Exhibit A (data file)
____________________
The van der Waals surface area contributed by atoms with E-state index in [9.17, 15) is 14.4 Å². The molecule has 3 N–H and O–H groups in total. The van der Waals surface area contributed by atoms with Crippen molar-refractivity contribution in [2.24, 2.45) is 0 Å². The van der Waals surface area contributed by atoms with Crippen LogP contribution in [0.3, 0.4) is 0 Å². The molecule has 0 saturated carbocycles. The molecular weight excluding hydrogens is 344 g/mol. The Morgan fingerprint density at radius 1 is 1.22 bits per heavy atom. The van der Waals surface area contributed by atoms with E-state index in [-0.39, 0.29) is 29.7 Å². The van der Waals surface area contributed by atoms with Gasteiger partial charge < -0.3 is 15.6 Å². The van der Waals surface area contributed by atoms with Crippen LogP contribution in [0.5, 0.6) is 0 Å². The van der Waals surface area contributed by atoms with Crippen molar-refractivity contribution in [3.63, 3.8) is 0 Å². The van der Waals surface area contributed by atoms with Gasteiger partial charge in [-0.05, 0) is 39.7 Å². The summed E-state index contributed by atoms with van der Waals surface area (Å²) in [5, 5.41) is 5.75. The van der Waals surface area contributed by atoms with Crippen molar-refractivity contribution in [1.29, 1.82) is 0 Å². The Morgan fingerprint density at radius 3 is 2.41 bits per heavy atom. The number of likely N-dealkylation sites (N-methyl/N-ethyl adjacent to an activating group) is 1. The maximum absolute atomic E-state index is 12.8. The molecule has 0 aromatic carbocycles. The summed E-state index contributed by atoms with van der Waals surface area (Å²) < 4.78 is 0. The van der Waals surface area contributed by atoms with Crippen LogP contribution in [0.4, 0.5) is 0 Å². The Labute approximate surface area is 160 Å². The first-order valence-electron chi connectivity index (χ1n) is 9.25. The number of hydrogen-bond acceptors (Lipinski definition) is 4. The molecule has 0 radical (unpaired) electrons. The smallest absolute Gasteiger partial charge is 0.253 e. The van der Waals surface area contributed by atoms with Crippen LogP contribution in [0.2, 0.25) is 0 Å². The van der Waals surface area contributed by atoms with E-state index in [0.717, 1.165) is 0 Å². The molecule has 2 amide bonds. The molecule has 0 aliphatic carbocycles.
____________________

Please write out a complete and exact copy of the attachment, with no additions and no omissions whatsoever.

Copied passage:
The van der Waals surface area contributed by atoms with E-state index in [9.17, 15) is 14.4 Å². The molecule has 3 N–H and O–H groups in total. The van der Waals surface area contributed by atoms with Crippen molar-refractivity contribution in [2.24, 2.45) is 0 Å². The van der Waals surface area contributed by atoms with Crippen LogP contribution in [0.3, 0.4) is 0 Å². The molecule has 0 saturated carbocycles. The molecular weight excluding hydrogens is 344 g/mol. The Morgan fingerprint density at radius 1 is 1.22 bits per heavy atom. The van der Waals surface area contributed by atoms with E-state index in [-0.39, 0.29) is 29.7 Å². The van der Waals surface area contributed by atoms with Gasteiger partial charge < -0.3 is 15.6 Å². The van der Waals surface area contributed by atoms with Crippen LogP contribution in [0.5, 0.6) is 0 Å². The van der Waals surface area contributed by atoms with Crippen molar-refractivity contribution in [3.63, 3.8) is 0 Å². The van der Waals surface area contributed by atoms with Gasteiger partial charge in [-0.05, 0) is 39.7 Å². The summed E-state index contributed by atoms with van der Waals surface area (Å²) in [5, 5.41) is 5.75. The van der Waals surface area contributed by atoms with Crippen molar-refractivity contribution in [1.29, 1.82) is 0 Å². The Morgan fingerprint density at radius 3 is 2.41 bits per heavy atom. The number of likely N-dealkylation sites (N-methyl/N-ethyl adjacent to an activating group) is 1. The maximum absolute atomic E-state index is 12.8. The molecule has 0 aromatic carbocycles. The summed E-state index contributed by atoms with van der Waals surface area (Å²) < 4.78 is 0. The van der Waals surface area contributed by atoms with Crippen LogP contribution in [0.4, 0.5) is 0 Å². The Labute approximate surface area is 160 Å². The first-order valence-electron chi connectivity index (χ1n) is 9.25. The number of hydrogen-bond acceptors (Lipinski definition) is 4. The molecule has 0 radical (unpaired) electrons. The smallest absolute Gasteiger partial charge is 0.253 e. The van der Waals surface area contributed by atoms with Crippen LogP contribution in [0.2, 0.25) is 0 Å². The van der Waals surface area contributed by atoms with E-state index in [0.717, 1.165) is 0 Å². The molecule has 2 amide bonds. The molecule has 0 aliphatic carbocycles.